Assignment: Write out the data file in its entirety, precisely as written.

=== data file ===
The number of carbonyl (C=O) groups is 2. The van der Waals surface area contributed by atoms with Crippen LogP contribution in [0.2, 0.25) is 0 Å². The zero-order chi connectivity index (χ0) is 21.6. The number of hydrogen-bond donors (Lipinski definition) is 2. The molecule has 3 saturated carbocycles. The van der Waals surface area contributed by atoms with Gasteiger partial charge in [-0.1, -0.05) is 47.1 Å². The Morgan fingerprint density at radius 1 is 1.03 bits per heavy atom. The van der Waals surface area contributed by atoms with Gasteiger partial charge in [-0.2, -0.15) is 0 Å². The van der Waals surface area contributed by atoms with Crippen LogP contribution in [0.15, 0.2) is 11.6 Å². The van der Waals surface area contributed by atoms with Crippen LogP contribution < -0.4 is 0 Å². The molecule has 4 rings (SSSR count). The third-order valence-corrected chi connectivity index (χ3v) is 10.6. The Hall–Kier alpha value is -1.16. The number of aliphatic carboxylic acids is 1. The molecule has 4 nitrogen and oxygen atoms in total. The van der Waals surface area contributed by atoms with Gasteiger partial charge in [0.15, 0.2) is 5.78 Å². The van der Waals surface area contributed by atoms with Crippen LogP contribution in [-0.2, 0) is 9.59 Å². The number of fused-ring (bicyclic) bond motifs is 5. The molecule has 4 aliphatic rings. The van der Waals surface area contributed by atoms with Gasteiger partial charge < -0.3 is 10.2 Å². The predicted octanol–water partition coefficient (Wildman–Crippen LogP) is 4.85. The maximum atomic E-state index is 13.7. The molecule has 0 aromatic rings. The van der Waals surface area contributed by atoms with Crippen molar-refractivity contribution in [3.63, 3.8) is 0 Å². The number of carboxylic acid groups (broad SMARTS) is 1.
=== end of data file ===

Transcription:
The number of carbonyl (C=O) groups is 2. The van der Waals surface area contributed by atoms with Crippen LogP contribution in [0.2, 0.25) is 0 Å². The zero-order chi connectivity index (χ0) is 21.6. The number of hydrogen-bond donors (Lipinski definition) is 2. The molecule has 3 saturated carbocycles. The van der Waals surface area contributed by atoms with Gasteiger partial charge in [-0.1, -0.05) is 47.1 Å². The Morgan fingerprint density at radius 1 is 1.03 bits per heavy atom. The van der Waals surface area contributed by atoms with Gasteiger partial charge in [-0.2, -0.15) is 0 Å². The van der Waals surface area contributed by atoms with Crippen LogP contribution in [0.15, 0.2) is 11.6 Å². The van der Waals surface area contributed by atoms with Crippen LogP contribution < -0.4 is 0 Å². The molecule has 4 rings (SSSR count). The third-order valence-corrected chi connectivity index (χ3v) is 10.6. The Hall–Kier alpha value is -1.16. The number of aliphatic carboxylic acids is 1. The molecule has 4 nitrogen and oxygen atoms in total. The van der Waals surface area contributed by atoms with Gasteiger partial charge in [0.15, 0.2) is 5.78 Å². The van der Waals surface area contributed by atoms with Crippen LogP contribution in [-0.2, 0) is 9.59 Å². The number of fused-ring (bicyclic) bond motifs is 5. The molecule has 4 aliphatic rings. The van der Waals surface area contributed by atoms with Gasteiger partial charge < -0.3 is 10.2 Å². The predicted octanol–water partition coefficient (Wildman–Crippen LogP) is 4.85. The maximum atomic E-state index is 13.7. The molecule has 0 aromatic rings. The van der Waals surface area contributed by atoms with Crippen molar-refractivity contribution in [3.63, 3.8) is 0 Å². The number of carboxylic acid groups (broad SMARTS) is 1.